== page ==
Which doesn’t sound like a “good” outcome to me.
Researchers weren’t unaware of these problems, of course, but the fact is that without a lot of outcome data, there wasn’t a whole lot more to work with. Slowly, researchers began to transition more to measuring symptom-free periods as a proxy for recovery. Except how long does a person need to be abstinent from symptoms to indicate that they are in recovery? The researchers don’t agree. There is also a huge variation on the length of follow-up for the study. Studies have classified “recovery” as consisting of everything from being symptom free for several weeks (for example, Herzog et al., 1999) to several years (Von Holle et al., 2008)
The authors of the last study write that:
Recovery rates vary substantially, depending on the definition of recovery used and the length of observation. The present definition of recovery was more conservative than that of other published studies. The length of observation in previous longitudinal studies with survival analysis also varied widely, ranging from 1 to 15 years. Studies with shorter length of follow-up could not require longer symptom-free periods and might have reported higher recovery rates because they failed to capture the cyclicity and relapsing patterns of eating disorder symptoms.
The Von Holle et al. study seemed to find fairly low rates of full symptom absence for three years: roughly 10% of people with AN and 15% with BN were totally recovered for three years. This disorders are episodic, so maybe expecting 100% abstinence for such a long period of time is perhaps raising the bar too high. Blips in recovery appear to be the definition, not the exception. Still, the disorders showed slightly different patterns of recovery over time. In the first figure, you can see the diseases mapped on the same graph. The second figure shows how many people reported recovery during that particular time period, which gives you an idea of when most people recovery and the momentum of wellness.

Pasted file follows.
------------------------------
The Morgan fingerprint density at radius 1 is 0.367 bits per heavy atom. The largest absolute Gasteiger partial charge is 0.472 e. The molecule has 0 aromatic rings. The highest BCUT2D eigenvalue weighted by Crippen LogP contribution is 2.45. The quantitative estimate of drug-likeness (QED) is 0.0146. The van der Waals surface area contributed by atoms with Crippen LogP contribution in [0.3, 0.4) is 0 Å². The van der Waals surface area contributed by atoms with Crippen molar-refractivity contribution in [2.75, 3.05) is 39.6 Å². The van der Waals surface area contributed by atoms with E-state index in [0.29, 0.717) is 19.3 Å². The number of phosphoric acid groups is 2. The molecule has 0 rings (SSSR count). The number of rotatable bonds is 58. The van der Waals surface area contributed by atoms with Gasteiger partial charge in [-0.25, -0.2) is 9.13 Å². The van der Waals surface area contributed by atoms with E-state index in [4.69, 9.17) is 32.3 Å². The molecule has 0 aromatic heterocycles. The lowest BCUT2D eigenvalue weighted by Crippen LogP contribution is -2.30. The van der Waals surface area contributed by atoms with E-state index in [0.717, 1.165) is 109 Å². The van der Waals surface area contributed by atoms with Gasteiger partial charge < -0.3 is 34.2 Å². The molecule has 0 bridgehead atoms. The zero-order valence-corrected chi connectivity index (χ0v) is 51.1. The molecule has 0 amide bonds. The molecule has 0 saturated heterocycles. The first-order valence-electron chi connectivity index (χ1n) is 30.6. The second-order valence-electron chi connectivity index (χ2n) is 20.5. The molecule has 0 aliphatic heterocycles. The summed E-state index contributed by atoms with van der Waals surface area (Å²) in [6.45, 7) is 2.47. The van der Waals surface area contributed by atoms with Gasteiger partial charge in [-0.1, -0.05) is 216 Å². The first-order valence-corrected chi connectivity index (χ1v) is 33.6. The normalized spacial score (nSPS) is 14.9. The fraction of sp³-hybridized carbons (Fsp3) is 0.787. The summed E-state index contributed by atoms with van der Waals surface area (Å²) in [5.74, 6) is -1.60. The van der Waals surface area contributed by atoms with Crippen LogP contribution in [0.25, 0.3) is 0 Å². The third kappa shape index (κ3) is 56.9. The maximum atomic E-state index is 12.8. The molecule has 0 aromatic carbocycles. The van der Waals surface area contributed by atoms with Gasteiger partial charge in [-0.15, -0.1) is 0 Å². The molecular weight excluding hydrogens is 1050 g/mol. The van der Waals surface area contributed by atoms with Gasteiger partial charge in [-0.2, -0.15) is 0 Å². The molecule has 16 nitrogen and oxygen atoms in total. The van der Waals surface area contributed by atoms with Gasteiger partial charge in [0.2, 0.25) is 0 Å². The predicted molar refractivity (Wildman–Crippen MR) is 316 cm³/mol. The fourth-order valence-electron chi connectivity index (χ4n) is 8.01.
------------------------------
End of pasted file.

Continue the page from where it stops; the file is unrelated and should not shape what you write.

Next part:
Definitions of remission/recovery also help determine our definition of relapse (Olmsted, Kaplan, & Rockert, 2005). In this study, researchers are beginning to recognize that, like the illness itself, recovery exists on a spectrum. Figuring out what that spectrum is and where any significant markers are on that spectrum is crucial in understanding what happens to people with eating disorders.
One of the most comprehensive definitions of ED recovery comes from a 2010 paper in Behavior Research and Therapy (Bardone-Cone et al., 2010). In this paper, the researchers lay out and validate three different aspects of ED recovery:
- Physical recovery: No longer underweight, no other acute physical symptoms of an ED (low electrolytes from purging, etc).
- Behavioral recovery: No food restriction, binge eating, purging, excessive exercise for three months.
- Psychological recovery: Within the normal range of responses on the Eating Disorders Examination and other questionnaires.
A person was deemed to have made a full recovery when they met all three criteria and a partial recovery when they met the first two but not the third. The researchers acknowledged that the time period of behavioral recovery was on the shorter side, but they reasoned that when this was combined with signs of psychological recovery, it was a good indicator of true recovery.
As expected, the researchers found that people who made a full recovery (fulfilled all three of the criteria above) were indistinguishable from healthy controls on both measures of ED thoughts and behaviors and significantly improved on aspects of psychosocial functioning compared to the other ED groups. The active ED group looked like an active ED group from other research, and the partially recovered group fell somewhere in between on measures of ED-specific and general life problems.
Most of the assessments used to measure psychological recovery are tilted towards the sociocultural aspects of EDs. While I don’t have a problem with assessing these factors, I would have preferred to see an examination of other factors that drive EDs, such as regulating mood and anxiety. I think there’s the possibility of missing a significant subset of patients who are less-than-fully recovered and still needing help, but because they don’t say they feel fat or want to be thin, they appear normal and healthy.
That being said, I do like the way Bardone-Cone and colleagues break down the three different aspects of ED recovery. I think it’s important to recognize that stopping behaviors is just one aspect of recovery, and that normalizing your own ED-related thoughts is a crucial step to getting better. Like I said above, I would incorporate other measures of ED psychopathology than the researchers used but I like the concept.
So that’s your somewhat brief introduction to various measures of recovery. I’m sure there are others, but these are a reasonable example of the different criteria out there.
Edited to add: small sections of this post were adapted from Decoding Anorexia.